What are we paying for?
Flooding and water pollution are city-wide problems. All eight Wards would see benefits from the proposed bond and utility fee with the aim of significantly reducing flooding and water pollution across Norman. The 33 capital improvement projects under the bond would range from repairing stormwater detention ponds to expanding channels. Projects from the utility fee would help address day-to-day maintenance and water quality improvements in Lake Thunderbird. Additional services residents will benefit from the utility fee include:
- Annual Stream Blitzes to remove debris from City-owned/accessible channels
- A Neighborhood Assistance Program to help with maintenance activities needed for privately-owned stormwater infrastructure (i.e. detention ponds, channels, etc.)
- Additional staff, including two additional Infrastructure Maintenance crews and a Capital Projects Engineer, to more efficiently manage infrastructure repair and replacement projects and apply for and manage any available grants
- Regular use of city equipment to clean storm drains and other infrastructure
- A program to install stormwater treatment systems within the Lake Thunderbird Watershed to improve water quality by removing dirt and nutrients from stormwater runoff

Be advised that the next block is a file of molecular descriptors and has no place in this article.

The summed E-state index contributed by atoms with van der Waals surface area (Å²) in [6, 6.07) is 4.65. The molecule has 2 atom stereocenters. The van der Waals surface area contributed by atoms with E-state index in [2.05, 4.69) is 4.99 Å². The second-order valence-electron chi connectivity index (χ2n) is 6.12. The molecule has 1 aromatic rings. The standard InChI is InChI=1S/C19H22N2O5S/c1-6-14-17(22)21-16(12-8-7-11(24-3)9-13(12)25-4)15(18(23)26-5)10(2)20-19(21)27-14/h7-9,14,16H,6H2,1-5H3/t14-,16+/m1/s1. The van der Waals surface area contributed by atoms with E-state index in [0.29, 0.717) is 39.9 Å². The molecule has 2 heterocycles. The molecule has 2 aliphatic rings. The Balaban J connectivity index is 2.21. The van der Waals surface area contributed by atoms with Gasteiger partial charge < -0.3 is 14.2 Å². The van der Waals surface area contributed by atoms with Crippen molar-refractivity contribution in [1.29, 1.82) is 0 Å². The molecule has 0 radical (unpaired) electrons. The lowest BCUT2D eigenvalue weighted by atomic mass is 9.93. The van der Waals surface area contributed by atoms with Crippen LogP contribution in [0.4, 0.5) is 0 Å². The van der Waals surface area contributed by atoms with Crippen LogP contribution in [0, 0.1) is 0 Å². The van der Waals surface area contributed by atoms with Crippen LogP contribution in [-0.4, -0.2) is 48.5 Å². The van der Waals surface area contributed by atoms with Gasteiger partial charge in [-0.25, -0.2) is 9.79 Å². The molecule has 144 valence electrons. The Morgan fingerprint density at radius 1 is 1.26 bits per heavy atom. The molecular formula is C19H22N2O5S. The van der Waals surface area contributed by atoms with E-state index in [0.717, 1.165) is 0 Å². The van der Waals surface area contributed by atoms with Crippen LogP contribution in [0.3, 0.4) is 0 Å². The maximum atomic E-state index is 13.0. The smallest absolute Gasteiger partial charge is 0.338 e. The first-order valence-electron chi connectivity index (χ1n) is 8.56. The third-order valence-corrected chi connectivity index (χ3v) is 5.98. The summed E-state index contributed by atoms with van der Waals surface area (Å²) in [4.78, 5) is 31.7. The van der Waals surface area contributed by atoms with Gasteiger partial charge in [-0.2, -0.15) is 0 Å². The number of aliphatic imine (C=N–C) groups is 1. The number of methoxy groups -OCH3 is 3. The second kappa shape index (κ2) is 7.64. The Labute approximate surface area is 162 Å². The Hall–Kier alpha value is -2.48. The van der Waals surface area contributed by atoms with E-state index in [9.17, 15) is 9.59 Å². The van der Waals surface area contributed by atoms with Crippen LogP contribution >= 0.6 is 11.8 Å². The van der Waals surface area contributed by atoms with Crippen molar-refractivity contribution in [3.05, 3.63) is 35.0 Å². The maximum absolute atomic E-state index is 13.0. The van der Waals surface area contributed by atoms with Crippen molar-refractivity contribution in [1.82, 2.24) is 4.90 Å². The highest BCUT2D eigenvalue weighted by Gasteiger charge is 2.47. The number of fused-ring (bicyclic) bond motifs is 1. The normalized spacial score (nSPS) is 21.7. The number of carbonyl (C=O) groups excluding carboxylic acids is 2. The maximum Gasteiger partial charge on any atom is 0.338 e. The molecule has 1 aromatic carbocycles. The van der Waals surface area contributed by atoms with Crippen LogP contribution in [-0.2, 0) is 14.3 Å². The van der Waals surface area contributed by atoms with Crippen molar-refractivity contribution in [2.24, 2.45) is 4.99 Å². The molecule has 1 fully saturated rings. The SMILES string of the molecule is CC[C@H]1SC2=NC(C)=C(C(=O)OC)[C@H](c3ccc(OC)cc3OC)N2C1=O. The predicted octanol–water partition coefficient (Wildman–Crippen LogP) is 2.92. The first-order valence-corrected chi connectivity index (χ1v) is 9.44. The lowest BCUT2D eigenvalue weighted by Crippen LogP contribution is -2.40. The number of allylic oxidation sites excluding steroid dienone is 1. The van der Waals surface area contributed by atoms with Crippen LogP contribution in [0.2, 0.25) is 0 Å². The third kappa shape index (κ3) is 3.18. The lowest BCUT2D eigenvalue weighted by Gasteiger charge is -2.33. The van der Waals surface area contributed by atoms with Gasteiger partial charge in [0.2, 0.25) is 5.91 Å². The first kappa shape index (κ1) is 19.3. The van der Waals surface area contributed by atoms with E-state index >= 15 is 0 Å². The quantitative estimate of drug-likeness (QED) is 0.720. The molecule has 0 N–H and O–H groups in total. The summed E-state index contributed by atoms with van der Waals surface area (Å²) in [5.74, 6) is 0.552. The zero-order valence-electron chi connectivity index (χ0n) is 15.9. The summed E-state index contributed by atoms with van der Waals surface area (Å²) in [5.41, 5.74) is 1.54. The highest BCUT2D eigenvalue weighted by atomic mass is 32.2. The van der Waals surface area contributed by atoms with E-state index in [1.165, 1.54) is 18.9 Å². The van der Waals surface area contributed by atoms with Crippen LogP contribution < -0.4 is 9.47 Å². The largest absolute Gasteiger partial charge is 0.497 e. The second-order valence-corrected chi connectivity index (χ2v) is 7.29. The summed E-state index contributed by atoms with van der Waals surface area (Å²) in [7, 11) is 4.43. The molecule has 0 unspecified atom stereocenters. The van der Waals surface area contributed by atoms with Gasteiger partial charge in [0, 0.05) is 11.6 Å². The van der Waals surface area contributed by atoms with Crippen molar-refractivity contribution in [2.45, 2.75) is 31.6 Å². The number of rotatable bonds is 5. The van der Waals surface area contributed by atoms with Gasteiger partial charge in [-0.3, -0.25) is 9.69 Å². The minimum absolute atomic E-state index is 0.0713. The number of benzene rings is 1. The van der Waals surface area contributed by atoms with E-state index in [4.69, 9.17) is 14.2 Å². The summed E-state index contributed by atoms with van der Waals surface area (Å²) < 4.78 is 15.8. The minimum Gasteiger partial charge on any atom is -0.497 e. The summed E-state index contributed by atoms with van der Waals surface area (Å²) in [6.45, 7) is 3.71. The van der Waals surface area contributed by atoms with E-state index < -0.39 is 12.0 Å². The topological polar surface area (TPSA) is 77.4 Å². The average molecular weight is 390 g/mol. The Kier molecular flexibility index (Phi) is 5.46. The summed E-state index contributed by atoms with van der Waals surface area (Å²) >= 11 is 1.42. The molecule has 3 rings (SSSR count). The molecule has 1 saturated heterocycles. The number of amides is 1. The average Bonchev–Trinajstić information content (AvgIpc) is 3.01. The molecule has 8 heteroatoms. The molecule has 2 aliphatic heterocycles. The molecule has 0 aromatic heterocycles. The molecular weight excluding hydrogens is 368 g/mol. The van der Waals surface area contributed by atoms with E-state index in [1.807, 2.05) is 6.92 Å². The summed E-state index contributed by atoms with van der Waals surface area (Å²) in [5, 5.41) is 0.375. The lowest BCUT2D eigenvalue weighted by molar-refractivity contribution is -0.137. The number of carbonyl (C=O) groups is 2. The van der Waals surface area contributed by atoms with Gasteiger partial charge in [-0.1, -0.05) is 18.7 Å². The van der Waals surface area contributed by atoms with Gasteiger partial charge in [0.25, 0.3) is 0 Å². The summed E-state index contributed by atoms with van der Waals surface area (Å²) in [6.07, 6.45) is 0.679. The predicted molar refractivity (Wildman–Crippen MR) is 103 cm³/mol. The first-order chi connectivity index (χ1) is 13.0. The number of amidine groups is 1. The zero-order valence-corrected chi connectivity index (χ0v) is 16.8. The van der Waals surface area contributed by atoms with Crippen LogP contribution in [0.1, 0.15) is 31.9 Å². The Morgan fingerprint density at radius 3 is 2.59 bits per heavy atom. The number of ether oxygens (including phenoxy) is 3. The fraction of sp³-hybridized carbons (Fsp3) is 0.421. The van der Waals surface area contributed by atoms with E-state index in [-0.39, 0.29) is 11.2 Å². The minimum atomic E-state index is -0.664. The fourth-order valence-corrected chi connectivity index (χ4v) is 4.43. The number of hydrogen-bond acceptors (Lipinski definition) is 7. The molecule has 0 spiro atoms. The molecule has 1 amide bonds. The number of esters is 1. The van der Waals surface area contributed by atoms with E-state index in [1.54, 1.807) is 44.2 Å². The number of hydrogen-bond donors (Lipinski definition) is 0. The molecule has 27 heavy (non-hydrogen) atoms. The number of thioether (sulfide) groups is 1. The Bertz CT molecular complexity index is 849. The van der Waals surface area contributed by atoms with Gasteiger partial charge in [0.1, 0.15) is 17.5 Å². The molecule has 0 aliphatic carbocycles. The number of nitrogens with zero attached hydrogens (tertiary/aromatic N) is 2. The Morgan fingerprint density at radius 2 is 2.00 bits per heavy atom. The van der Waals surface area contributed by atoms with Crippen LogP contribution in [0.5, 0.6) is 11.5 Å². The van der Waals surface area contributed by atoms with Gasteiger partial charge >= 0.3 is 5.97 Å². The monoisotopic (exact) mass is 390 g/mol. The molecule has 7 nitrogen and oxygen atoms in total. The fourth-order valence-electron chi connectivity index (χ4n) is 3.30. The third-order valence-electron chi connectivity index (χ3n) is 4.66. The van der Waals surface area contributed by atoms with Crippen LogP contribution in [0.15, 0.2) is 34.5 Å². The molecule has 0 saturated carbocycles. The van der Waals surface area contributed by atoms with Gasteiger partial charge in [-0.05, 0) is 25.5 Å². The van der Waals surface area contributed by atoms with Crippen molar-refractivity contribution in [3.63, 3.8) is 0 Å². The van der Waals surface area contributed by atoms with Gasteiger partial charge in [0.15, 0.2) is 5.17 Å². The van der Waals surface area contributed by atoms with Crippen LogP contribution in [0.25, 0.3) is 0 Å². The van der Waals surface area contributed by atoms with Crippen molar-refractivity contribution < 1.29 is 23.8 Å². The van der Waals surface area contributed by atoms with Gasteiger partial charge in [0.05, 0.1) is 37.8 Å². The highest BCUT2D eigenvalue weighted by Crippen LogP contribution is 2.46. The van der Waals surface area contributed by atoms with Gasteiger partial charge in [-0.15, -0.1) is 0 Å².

What is a stormwater utility fee?
A stormwater utility fee is an Enterprise Fund dedicated only for stormwater services such as the installation, operation and maintenance of infrastructure. Other utilities in Norman are Enterprise Funds, meaning that managing the utilities and their operations is paid by fees from rate payers and not from taxes. Examples include sanitation, water and wastewater utilities. Over 20 other Oklahoma cities have stormwater utility fees, including Oklahoma City, Tulsa, Edmond and Stillwater. If approved, the stormwater fee would show up on residents’ utility bills.
Why do we need a stormwater utility fee?
As the third largest city in Oklahoma, Norman has always been proactive and concerned about the environment. When it comes to stormwater, though, we are behind the curve, and Norman is the only large city in Oklahoma without a stormwater utility. The Committee worked hard to keep the proposed fees as low as possible given the needs.
How is the stormwater maintenance currently funded?
The City spends approximately $3 million/year from the General Fund for stormwater operations and maintenance. Since Norman does not have a stormwater utility, these activities are paid from the General Fund. As the cost of providing stormwater services increases, without a stormwater utility, other city services that are also funded from the General Fund could receive fewer funds in order to meet the stormwater needs.
How much is needed to fund the stormwater utility?
The Committee believes that a program with an annual budget of approximately $7.4 million is needed for stormwater operations and maintenance. Depending on the utility fee options residents prefer, a utility fee would help to raise a portion of the needed funds. The approximately $3 million from the General Fund would also help close the funding gap, while keeping utility fees low overall.